My HDV Workflow with the XHA1 at DVinfo.net

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Canon XH Series HDV Camcorders
Canon XH G1S / G1 (with SDI), Canon XH A1S / A1 (without SDI).


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Old March 20th, 2007, 09:34 AM   #1
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My HDV Workflow with the XHA1

I get questions all the time about my workflow so I decided to document it. It really is quite simple.

First, it has been difficult for me to find a "one size fits all" NLE. I really like the interface of Premiere Pro 2.0 but I don't necessarily like the quality of its exports.

If I try to export my finished HDV film to a DVD format, for instance, the resulting quality (no matter how high I set the bit rate) always comes out soft and looking worse than what I shot on my DVX.

I also own Vegas and, while I have never really cared for the interface because it feels clunky to me, the quality of the exports Vegas is capable of is the best I've experienced. It runs rings around Premiere.

For the Web I am now using the 1280x720 24p preset and I set the bit rate to 10mbps.

There is a default DVD setting for widescreen 24p projects which I use to downrez to an SD DVD. The results are really dramatically different to Premiere. The resulting file looks better than anything I could shoot with the DVX in terms of retained detail.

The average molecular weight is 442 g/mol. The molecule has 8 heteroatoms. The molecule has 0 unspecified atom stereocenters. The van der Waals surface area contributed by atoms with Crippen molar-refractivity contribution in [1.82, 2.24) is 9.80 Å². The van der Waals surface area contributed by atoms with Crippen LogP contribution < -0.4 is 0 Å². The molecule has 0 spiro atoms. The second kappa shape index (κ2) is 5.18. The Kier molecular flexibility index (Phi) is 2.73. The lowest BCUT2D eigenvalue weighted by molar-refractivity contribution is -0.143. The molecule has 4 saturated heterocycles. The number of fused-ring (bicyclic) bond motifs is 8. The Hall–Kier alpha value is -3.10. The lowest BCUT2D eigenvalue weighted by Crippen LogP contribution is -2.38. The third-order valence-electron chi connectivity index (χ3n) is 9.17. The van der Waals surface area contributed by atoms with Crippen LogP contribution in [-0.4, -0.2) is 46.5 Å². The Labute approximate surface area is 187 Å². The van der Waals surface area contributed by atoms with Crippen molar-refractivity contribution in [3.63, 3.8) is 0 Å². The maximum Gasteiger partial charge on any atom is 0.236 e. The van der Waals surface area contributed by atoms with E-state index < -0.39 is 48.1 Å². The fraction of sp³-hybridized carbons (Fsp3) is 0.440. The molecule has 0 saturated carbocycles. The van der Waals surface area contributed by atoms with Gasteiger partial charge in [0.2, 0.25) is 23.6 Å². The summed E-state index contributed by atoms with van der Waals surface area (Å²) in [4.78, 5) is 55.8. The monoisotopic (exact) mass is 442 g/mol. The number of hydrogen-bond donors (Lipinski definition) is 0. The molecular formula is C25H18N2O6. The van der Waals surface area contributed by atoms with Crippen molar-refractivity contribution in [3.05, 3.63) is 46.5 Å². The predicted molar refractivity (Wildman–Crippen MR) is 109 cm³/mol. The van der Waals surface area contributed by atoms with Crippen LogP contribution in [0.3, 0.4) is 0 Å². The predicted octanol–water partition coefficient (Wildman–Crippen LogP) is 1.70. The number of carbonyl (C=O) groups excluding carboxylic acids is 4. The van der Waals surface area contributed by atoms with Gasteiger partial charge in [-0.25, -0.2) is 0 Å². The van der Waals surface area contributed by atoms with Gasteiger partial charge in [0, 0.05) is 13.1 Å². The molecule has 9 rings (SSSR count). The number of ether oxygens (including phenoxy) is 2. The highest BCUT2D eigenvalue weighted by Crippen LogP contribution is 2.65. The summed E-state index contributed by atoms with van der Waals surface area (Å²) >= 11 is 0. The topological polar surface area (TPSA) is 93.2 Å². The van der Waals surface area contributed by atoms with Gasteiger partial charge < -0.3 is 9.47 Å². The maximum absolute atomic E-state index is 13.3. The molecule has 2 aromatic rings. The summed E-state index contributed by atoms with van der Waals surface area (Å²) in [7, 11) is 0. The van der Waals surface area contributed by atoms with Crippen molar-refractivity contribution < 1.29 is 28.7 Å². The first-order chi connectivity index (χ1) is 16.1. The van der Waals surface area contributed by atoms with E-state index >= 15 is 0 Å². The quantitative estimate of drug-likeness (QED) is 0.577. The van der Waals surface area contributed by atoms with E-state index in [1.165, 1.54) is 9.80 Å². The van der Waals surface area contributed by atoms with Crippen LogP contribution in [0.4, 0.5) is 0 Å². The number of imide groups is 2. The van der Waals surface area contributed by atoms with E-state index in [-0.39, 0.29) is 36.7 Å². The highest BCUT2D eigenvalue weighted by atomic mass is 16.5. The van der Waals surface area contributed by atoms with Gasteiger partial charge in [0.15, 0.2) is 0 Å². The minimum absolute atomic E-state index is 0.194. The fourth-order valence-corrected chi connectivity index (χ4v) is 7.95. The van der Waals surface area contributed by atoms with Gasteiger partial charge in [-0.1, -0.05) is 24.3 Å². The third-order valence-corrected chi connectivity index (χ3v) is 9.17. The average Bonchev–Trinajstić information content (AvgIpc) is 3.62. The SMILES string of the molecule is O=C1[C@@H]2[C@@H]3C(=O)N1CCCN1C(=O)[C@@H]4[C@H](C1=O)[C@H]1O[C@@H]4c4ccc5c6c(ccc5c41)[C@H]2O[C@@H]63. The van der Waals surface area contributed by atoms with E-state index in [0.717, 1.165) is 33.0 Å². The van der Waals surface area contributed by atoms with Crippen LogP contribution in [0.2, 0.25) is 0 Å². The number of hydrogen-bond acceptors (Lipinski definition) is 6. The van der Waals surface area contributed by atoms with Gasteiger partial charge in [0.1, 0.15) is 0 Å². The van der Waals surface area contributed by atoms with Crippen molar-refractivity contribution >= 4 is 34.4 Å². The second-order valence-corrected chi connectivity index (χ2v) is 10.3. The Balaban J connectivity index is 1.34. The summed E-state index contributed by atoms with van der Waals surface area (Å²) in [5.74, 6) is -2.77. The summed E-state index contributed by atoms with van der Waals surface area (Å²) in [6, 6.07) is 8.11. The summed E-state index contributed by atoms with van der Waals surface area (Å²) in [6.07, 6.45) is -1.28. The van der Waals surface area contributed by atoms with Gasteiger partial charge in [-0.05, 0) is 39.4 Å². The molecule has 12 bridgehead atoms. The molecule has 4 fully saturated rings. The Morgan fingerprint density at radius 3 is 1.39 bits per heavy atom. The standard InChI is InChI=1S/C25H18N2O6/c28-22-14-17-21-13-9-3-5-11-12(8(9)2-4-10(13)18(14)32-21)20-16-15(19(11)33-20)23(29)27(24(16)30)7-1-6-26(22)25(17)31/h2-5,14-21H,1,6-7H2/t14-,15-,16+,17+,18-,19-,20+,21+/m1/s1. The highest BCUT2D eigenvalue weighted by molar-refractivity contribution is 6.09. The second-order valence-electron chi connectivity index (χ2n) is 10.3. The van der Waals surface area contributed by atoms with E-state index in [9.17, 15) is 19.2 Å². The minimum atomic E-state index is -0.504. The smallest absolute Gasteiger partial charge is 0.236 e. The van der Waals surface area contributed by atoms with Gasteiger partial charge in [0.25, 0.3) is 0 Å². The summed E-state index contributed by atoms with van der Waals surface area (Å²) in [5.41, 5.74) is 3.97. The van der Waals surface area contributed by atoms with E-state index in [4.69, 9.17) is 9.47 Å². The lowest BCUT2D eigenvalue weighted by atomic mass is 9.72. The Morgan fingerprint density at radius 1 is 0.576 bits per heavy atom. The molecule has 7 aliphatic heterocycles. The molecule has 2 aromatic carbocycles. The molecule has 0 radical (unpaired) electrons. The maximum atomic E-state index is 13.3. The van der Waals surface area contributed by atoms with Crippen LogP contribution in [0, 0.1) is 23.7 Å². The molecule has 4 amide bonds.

So back to Premiere...
I can capture footage using the HDV preset from Adobe which gives me raw mpeg files. The problem with this is that they are not very robust and there is a noticeable drop in quality when you throw in a levels adjustment and/or color correction. What to do?

Cineform has a plug in called Aspect HD (around $500) that will allow me to capture robust Cineform AVI files into Premiere. They hold their quality through the post process and I've been very happy with the overall performance of this plug in.

So those are my tools of choice. Here's my process.

CAPTURING and EDITING:

1. Capture via the Cineform Aspect HD plugin using Premiere Pro 2.0 via firewire
2. Create a basic edit
3. Add color correction and establish a baseline look
4. Create a nested timeline containing the master edit and apply an overall levels correction. I name this timeline "Levels"
5. Create another timeline and nest the "Levels" and apply a Cinemascope matte. I use the crop tool and crop top and bottom 12.5% each.

Render this final timeline out to a Cineform AVI master.

EXPORTING:

1. Import Cineform AVI master into Vegas 7
2. For DVD, export as MPEG using the default DVD Widescreen 24P option.
3. For sharing on the Web: Use the 1280 x 720 24p option (with square pixels) and adjust the bit rate to 10 mbps
4. For a master for upcoming Bluray or HD DVD, I export using the 1080 x 1440 24p option (with pixel aspect ratio set to 1.33) and a bit rate of 25 mbps

Hope this helps some of you working in Windows.